A documented risk assessment is also a vital tool for those with an oversight role, providing a basis for evaluation of a company’s controls. Given its foundational nature, directors and senior management should take an active role in overseeing an organization’s risk assessment, receiving detailed briefings on the review process and results as well as periodic updates to ensure that the company’s controls address the growth and evolution of its operations and (particularly in the context of sanctions) changes in U.S. law and regulatory guidance. In this regard, the discussion of effective risk assessment in the new guidance should be carefully studied to inform the design of an appropriate process.
A protocol for periodically testing controls to prove their efficacy is one of the central expectations DOJ and OFAC set out in their guidance. Moreover, that testing function must be accountable to senior management. Indeed, based on this guidance, boards should expect DOJ prosecutors to ask “what types of relevant audit findings and remediation progress have been reported to management and the board on a regular basis?” and “how have management and the board followed up?”
A compliance audit should be designed to take an independent, critical look at the company’s controls in light of its risks (as identified in its thorough and up-to-date risk assessment). For instance, testing should assess whether compliance departments are conducting check-box reviews or are substantively engaging in due diligence protocols. The assessment should confirm whether compliance-driven decisions are being made to decline business, decline to hire particular potential employees, or decline to engage with particular third parties.
A strong testing protocol of this nature will encourage compliance departments to maintain a practice of documenting the good work they are doing, an essential (and too often overlooked) element of implementing a program that will stand up to scrutiny in the event of an inquiry. Audits should also probe the efficacy of vendor solutions—such as hotlines and screening tools. A hotline that never receives a call or a vendor screening tool that never produces a false match is difficult to defend to U.S. authorities, but in the absence of an audit, holes in the implementation of such tools are often missed.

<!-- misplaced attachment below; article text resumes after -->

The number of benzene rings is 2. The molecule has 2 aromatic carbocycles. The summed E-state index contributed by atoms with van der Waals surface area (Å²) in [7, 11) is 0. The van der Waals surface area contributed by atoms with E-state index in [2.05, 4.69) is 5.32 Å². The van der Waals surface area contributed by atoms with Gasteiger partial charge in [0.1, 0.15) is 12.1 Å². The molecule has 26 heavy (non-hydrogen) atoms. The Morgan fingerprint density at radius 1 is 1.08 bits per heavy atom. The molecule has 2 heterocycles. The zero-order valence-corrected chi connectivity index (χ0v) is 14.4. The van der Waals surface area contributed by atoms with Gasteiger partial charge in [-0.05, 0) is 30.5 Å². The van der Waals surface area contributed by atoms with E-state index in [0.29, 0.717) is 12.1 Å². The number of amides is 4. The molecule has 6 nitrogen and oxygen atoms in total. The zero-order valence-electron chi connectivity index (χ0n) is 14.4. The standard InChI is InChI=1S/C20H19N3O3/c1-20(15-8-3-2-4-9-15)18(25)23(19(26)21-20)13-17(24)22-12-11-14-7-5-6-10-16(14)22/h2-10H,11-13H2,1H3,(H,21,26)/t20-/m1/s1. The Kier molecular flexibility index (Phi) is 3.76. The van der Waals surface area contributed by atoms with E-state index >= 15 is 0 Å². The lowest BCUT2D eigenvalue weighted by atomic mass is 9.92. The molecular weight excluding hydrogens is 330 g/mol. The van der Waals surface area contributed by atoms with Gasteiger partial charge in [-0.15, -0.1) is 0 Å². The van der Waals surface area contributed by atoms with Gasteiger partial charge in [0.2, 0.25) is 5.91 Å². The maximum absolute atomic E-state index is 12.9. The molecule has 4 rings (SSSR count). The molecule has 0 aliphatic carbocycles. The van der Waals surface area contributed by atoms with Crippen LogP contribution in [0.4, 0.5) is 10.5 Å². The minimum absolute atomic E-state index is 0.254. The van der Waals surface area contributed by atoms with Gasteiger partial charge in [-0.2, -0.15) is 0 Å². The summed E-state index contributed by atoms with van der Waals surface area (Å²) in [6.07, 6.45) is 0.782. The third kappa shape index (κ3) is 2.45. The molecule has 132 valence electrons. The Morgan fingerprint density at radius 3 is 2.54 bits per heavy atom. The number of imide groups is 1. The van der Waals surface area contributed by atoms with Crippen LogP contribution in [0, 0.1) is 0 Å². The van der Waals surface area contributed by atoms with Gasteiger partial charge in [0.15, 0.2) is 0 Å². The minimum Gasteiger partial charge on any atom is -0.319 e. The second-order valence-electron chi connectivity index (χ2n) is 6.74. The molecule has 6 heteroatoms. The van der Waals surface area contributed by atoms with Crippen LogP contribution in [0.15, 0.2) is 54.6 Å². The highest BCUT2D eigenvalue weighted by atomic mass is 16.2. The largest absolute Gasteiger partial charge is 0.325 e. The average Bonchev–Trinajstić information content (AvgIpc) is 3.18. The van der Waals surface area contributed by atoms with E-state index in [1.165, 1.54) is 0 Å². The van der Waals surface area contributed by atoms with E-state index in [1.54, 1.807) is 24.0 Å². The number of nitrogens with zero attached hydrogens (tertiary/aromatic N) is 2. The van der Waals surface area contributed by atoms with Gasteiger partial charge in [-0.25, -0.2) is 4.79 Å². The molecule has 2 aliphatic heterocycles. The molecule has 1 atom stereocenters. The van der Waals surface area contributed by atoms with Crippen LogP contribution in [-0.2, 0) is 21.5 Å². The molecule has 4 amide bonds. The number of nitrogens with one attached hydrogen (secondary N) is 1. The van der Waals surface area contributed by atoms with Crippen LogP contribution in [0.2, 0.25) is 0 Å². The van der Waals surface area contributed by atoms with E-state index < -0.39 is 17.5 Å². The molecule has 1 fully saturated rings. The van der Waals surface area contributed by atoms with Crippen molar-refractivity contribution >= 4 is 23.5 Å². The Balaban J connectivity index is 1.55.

The results of a regular and comprehensive compliance audit should provide the board and senior management with the ability to evaluate the program and consider necessary enhancements in light of changes to the business, including whether the program is grounded in the company’s culture, the right resources have been allocated, and the systems and technologies that supplement those resources are adequate. Moreover, there should be constant evaluation of the testing protocols to ensure they are well designed and implemented consistent with the DOJ and OFAC guidance.
DOJ and OFAC have detailed their expectation that directors and senior management overseeing compliance programs—particularly those of a sophisticated and international nature—are substantively and actively engaged in their oversight role and are documenting the basis for relying on their organization’s controls through risk assessment and regular testing. The question is whether boards of directors and management will now make the continuing commitment to build and sustain such programs.
Michael Mann is a partner and Jamie Schafer is an associate at Richards Kibbe & Orbe LLP. David Massey and Audrey Ingram, both partners at the firm, contributed to this article.